Context – Kukur Tihar Festival: Nepali Army Mobilising Dogs In Peace Keeping Missions

Today is Kukur Tihar, a part of the five-day Tihar festival, the second biggest festival of the Nepali Hindus. Kukur Tihar is a festival dedicated to the dog.

Kukur in Nepali language means the dog. It is the day on which the dog is worshipped and fed delicacies.

The dog is worshipped on the second day of the five-day period also known as Yamapanchaka.

As per the Hindu mythology, the dog is the vehicle of God Bhairava, who is a form of Lord Shiva or Mahadeva.

The Mahabharata, one of the religious scriptures of the Hindus, has a story which says the dog had also accompanied the five Pandava brothers, the protagonists of the Mahabharata epic, to heaven.

Mythology apart, the dog has been man’s loyal friend since the age when humans were hunters-gatherers. Even today, people in the rural parts of the country take the Bhote Kukur (an indigenous breed of hunting dog) in their hunting trips in the forest.

Since then, the dog has been together with humans. No wonder then, humans also sent a dog to space. The Russians sent a dog named Laika to space, thus giving man’s this canine friend the sobriquet of becoming the first animal to travel to space and to orbit the Earth.

A mixed-breed female dog, Laika, was launched on the then Soviet Union’s Sputnik 2 mission on November 3, 1957.

Dog, a part of Nepali Army’s peacekeeping mission
The Nepali Army has been including trained dogs in its peace-keeping missions abroad for the last 18 years.

They are used for crime investigation and security. The Nepali Army’s peace keeping forces have been using dogs to find out arms and ammunition, and explosives in the conflict zones they are working in.

It is not only the Nepali Army that has been employing dogs for security purpose. Nepal Police has been using dogs in crime investigation for many years now. It has been 18 years since the Nepali Army has started taking dogs in its peace keeping missions abroad.

The Nepali Army’s peacekeeping forces stationed in Liberia at the call of the United Nations had for the first time employed two dogs, one named as ‘Shaan’ and another called ‘Gamini’, in 2059 BS.

So far, 13 dogs have been taken for supporting the Nepali peacekeeping forces mobilised in Liberia and Libya. The Army mobilized the dogs in Libya after excellent results were achieved in tracking arms and ammunition, and explosives by employing dogs in the Liberia mission.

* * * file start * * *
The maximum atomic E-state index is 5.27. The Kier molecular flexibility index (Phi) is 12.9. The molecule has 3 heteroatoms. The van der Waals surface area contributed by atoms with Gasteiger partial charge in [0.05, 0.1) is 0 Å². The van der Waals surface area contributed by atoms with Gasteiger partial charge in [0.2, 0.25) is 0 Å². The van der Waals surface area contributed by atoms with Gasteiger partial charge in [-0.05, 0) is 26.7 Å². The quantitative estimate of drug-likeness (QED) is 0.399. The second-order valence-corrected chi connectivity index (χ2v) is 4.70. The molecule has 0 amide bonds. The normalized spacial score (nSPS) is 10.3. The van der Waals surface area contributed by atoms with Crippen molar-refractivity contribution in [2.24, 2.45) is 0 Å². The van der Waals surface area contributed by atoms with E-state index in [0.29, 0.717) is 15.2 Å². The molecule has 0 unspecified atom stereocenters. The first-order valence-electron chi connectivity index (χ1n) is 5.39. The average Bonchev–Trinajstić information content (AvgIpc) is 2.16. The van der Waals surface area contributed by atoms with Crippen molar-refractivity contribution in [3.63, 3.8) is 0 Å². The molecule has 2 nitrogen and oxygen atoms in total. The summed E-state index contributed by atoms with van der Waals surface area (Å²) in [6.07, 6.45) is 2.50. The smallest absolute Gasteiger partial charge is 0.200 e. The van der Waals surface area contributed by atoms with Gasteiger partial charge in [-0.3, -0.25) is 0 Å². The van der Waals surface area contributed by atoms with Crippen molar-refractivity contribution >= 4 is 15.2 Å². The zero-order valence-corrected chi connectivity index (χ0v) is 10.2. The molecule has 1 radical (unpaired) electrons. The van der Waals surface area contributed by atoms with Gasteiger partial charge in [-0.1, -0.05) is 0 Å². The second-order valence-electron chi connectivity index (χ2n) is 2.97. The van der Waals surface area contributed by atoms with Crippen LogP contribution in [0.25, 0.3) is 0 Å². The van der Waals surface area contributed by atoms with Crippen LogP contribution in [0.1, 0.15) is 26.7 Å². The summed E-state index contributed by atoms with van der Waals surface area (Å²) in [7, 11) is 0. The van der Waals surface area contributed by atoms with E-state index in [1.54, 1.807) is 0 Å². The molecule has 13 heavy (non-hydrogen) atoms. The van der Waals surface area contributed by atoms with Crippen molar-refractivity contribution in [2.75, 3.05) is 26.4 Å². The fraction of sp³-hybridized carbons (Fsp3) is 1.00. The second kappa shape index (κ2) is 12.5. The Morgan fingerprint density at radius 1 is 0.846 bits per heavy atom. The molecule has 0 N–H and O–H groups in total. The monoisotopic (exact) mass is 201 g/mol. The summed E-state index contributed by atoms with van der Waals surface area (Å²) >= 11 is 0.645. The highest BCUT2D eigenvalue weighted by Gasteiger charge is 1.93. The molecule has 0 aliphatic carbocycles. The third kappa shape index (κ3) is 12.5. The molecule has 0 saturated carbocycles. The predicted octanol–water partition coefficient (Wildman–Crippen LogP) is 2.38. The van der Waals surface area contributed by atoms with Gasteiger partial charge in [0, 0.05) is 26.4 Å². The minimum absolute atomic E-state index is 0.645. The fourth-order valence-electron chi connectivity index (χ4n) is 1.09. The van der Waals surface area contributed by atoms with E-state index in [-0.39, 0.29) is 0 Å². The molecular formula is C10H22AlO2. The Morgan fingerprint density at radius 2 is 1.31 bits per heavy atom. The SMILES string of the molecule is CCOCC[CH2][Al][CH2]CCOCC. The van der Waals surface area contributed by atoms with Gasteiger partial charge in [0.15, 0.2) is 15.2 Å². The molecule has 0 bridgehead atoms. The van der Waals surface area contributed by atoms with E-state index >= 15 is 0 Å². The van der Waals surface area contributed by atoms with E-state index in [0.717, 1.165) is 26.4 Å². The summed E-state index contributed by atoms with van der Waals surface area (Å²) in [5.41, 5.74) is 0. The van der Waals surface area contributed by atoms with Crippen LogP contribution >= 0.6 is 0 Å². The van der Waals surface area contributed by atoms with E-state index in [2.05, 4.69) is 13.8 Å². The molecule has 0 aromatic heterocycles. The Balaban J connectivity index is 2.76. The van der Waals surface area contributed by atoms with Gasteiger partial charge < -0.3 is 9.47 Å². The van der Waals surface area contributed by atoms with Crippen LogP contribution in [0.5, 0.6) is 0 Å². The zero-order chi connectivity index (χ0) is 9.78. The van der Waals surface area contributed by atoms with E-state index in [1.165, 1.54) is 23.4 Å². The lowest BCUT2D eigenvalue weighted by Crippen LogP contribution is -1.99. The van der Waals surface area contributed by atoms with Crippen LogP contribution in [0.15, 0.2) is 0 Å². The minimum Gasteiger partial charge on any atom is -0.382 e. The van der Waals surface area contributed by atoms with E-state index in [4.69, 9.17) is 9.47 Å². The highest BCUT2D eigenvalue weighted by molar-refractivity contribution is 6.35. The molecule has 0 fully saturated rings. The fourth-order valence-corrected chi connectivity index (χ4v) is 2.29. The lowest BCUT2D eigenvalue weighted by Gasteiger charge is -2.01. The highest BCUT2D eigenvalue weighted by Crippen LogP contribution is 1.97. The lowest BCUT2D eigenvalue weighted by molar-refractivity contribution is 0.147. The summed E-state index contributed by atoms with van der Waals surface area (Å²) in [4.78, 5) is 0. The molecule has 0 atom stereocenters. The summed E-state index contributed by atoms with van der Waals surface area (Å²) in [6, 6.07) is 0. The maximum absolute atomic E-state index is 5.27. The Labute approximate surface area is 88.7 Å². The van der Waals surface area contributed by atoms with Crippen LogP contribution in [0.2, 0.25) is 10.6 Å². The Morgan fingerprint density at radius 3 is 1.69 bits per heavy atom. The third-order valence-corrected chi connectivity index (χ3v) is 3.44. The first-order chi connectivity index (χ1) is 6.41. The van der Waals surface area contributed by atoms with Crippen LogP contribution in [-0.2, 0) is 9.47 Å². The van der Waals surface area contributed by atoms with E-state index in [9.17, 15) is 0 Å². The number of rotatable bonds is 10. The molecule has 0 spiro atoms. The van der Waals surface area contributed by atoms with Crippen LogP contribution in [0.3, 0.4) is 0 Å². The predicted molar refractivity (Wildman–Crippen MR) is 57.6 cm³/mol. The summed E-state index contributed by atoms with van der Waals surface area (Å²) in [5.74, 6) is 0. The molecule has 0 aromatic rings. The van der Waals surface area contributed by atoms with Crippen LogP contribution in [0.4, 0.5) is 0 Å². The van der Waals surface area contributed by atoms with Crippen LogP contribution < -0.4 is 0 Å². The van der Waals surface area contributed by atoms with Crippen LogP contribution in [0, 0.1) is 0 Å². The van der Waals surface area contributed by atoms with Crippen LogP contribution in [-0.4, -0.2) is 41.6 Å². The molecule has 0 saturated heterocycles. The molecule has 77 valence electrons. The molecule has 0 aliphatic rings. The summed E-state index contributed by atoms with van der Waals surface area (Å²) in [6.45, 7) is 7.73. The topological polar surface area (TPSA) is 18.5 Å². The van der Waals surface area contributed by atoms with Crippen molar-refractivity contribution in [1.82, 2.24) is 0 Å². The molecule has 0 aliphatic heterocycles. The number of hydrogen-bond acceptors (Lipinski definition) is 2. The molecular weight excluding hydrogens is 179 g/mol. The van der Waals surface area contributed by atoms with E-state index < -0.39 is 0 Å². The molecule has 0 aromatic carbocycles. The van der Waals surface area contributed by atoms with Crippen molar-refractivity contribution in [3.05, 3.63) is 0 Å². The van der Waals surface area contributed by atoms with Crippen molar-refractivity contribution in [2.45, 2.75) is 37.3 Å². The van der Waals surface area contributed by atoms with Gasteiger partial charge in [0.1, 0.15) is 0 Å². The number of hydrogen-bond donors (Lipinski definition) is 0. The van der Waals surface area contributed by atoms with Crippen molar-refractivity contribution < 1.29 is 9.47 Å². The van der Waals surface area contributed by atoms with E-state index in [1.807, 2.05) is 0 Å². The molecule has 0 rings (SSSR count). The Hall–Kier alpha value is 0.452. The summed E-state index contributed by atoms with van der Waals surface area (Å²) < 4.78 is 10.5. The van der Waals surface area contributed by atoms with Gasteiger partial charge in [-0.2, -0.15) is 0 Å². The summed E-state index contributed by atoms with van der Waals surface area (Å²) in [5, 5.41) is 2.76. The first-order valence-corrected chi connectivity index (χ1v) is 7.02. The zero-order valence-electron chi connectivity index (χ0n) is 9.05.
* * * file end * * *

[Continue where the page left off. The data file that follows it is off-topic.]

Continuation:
Dogs named Rex, Kilo, Bujo and Tony have been stationed together with the Nepali peacekeeping forces in Libya. The dogs are being used especially for finding out firearms and explosives, search and rescue, and for guarding the mission camps.

Dog also in quarantine
A dog called ‘Kilo’ has been dispatched to Libya recently on October 30 while another dog named ‘Michael’, which returned from peacekeeping mission from there, has been kept in the Army’s quarantine after its arrival home.

The government had decided to incorporate trained dogs to help the Army in 2055 BS. The same year, the Army brought six German shepherd and six Labrador breed of dogs from India for training. The dogs were trained in the following year.

There are 23 German Shepherd, 54 Labrador, five Cocker Spaniel and three pups of Malinois breed dogs at the kennel maintained at Nepali Army’s the Bhairava Vahan Company at Gaththaghar in Bhaktapur, Company Commander Sanjeev Singh Sijapati said.

Dogs have an incredible smelling power and can sense smell up to three kilometres far. They can recall the smell for up to one hour.

The cost for maintaining a dog, including training and providing for food, is Rs 373 per day. Sijapati said a pair of dogs mobilized for security and patrol in the peacekeeping mission gets an allowance of 890 US Dollars per month while a pair of dogs mobilized for search and rescue is provided 995 USD per month.

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